with a previous sanction of the Government concerned in a case where the
acts complained of are alleged to have been committed by a public servant
in discharge of his official duty or purporting to be in the discharge of
his official duty and such public servant is not removable from his office
save by or with the sanction of the Government touches the jurisdiction of
the court itself. It is a prohibition imposed by the statute from taking
cognizance, the accused after appearing before the court on process being
issued, by an application indicating that Section 197(1) is attracted
merely assists the court to rectify its error where jurisdiction has been
exercised which it does not possess. In such a case there should not be any
bar for the accused producing the relevant documents and materials which
will be ipso facto admissible, for adjudication of the question as to
whether in fact Section 197 has any application in the case in hand. It is
no longer in dispute and has been indicated by this Court in several cases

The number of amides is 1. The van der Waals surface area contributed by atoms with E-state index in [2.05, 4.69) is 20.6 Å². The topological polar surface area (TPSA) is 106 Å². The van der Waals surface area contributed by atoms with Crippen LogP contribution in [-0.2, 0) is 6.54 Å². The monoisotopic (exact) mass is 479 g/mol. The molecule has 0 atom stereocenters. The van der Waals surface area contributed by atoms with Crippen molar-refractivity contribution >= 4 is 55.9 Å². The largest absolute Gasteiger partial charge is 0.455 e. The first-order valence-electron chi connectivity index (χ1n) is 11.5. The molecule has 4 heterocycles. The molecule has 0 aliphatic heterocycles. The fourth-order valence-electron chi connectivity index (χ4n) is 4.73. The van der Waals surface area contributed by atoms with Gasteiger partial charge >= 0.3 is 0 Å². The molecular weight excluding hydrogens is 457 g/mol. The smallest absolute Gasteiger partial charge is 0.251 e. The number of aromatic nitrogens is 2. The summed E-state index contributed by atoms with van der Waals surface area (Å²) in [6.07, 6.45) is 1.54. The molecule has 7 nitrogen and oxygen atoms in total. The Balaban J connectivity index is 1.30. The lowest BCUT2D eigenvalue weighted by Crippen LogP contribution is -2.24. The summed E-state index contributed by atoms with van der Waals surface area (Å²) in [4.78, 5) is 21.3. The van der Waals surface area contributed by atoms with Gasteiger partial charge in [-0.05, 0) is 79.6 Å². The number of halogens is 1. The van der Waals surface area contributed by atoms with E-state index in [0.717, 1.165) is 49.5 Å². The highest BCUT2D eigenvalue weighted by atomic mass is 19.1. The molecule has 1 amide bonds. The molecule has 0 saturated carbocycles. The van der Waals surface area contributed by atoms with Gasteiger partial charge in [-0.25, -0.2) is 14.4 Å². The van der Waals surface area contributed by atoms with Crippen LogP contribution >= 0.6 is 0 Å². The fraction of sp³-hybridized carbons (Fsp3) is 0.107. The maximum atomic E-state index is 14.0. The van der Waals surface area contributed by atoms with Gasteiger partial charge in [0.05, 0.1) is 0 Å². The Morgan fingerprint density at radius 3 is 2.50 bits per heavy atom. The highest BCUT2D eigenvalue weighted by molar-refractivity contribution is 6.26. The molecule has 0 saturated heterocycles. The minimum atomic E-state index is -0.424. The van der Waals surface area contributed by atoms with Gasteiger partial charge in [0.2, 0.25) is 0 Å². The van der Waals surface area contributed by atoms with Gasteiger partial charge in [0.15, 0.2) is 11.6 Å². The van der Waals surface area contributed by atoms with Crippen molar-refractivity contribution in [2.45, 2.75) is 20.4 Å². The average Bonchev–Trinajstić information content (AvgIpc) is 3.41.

that the question of sanction can be considered at any stage of the
proceedings.

24. In Matajog case AIR 1956 SC 44 the Constitution Bench held that the
complaint may not disclose all the facts to decide the question of
applicability of Section 197, but facts subsequently coming either on
police or judicial inquiry or even in the course of prosecution evidence
may establish the necessity for sanction. In B. Saha case (1979) 4 SCC 177
the Court observed that instead of confining itself to the allegations in
the complaint the Magistrate can take into account all the materials on the
record at the time when the question is raised and falls for consideration.
In Pukhraj case (1973) 2 SCC 701 this Court observed that whether sanction
is necessary or not may depend from stage to stage. In Matajog case (supra)
the Constitution Bench had further observed that the necessity for sanction
may reveal itself in the course of the progress of the case and it would be
open to the accused to place the material on record during the course of
trial for showing what his duty was and also the acts complained of were so
interrelated with his official duty so as to attract the protection
afforded by Section 197 of the Code of Criminal Procedure. This being the
position it would be unreasonable to hold that the accused even though
might have really acted in discharge of his official duty for which the
complaints have been lodged yet he will have to wait till the stage under
sub-section (4) Section 246 of the Code is reached or at least till he will
be able to bring in relevant materials while cross-examining the